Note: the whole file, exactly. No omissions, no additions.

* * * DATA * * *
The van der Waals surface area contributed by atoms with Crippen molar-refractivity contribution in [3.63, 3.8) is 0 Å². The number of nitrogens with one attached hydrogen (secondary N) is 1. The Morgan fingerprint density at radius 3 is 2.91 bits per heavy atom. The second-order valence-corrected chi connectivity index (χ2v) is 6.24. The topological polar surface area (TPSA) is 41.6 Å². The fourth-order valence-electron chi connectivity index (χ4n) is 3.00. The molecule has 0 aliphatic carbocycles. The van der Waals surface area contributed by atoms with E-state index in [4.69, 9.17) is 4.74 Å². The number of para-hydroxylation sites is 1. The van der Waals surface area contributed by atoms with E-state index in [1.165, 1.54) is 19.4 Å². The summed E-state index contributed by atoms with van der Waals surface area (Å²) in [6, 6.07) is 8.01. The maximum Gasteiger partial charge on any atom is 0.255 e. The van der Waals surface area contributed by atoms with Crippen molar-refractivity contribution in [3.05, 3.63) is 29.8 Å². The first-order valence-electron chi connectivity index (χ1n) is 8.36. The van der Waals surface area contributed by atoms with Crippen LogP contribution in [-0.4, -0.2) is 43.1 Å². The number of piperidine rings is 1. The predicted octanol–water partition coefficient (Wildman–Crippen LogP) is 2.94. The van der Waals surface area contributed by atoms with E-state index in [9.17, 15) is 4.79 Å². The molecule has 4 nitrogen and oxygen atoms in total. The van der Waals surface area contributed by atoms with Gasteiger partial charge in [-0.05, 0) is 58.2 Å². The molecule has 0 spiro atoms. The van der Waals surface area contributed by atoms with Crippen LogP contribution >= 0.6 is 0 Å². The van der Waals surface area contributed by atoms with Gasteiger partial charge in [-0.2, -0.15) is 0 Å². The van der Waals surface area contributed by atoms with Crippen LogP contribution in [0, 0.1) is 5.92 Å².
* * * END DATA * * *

The van der Waals surface area contributed by atoms with Crippen molar-refractivity contribution in [3.63, 3.8) is 0 Å². The number of nitrogens with one attached hydrogen (secondary N) is 1. The Morgan fingerprint density at radius 3 is 2.91 bits per heavy atom. The second-order valence-corrected chi connectivity index (χ2v) is 6.24. The topological polar surface area (TPSA) is 41.6 Å². The fourth-order valence-electron chi connectivity index (χ4n) is 3.00. The molecule has 0 aliphatic carbocycles. The van der Waals surface area contributed by atoms with E-state index in [4.69, 9.17) is 4.74 Å². The number of para-hydroxylation sites is 1. The van der Waals surface area contributed by atoms with E-state index in [1.165, 1.54) is 19.4 Å². The summed E-state index contributed by atoms with van der Waals surface area (Å²) in [6, 6.07) is 8.01. The maximum Gasteiger partial charge on any atom is 0.255 e. The van der Waals surface area contributed by atoms with Crippen molar-refractivity contribution in [3.05, 3.63) is 29.8 Å². The first-order valence-electron chi connectivity index (χ1n) is 8.36. The van der Waals surface area contributed by atoms with Crippen LogP contribution in [-0.4, -0.2) is 43.1 Å². The number of piperidine rings is 1. The predicted octanol–water partition coefficient (Wildman–Crippen LogP) is 2.94. The van der Waals surface area contributed by atoms with E-state index in [9.17, 15) is 4.79 Å². The molecule has 4 nitrogen and oxygen atoms in total. The van der Waals surface area contributed by atoms with Gasteiger partial charge in [-0.05, 0) is 58.2 Å². The molecule has 0 spiro atoms. The van der Waals surface area contributed by atoms with Crippen LogP contribution >= 0.6 is 0 Å². The van der Waals surface area contributed by atoms with Gasteiger partial charge in [-0.2, -0.15) is 0 Å². The van der Waals surface area contributed by atoms with Crippen LogP contribution in [0, 0.1) is 5.92 Å².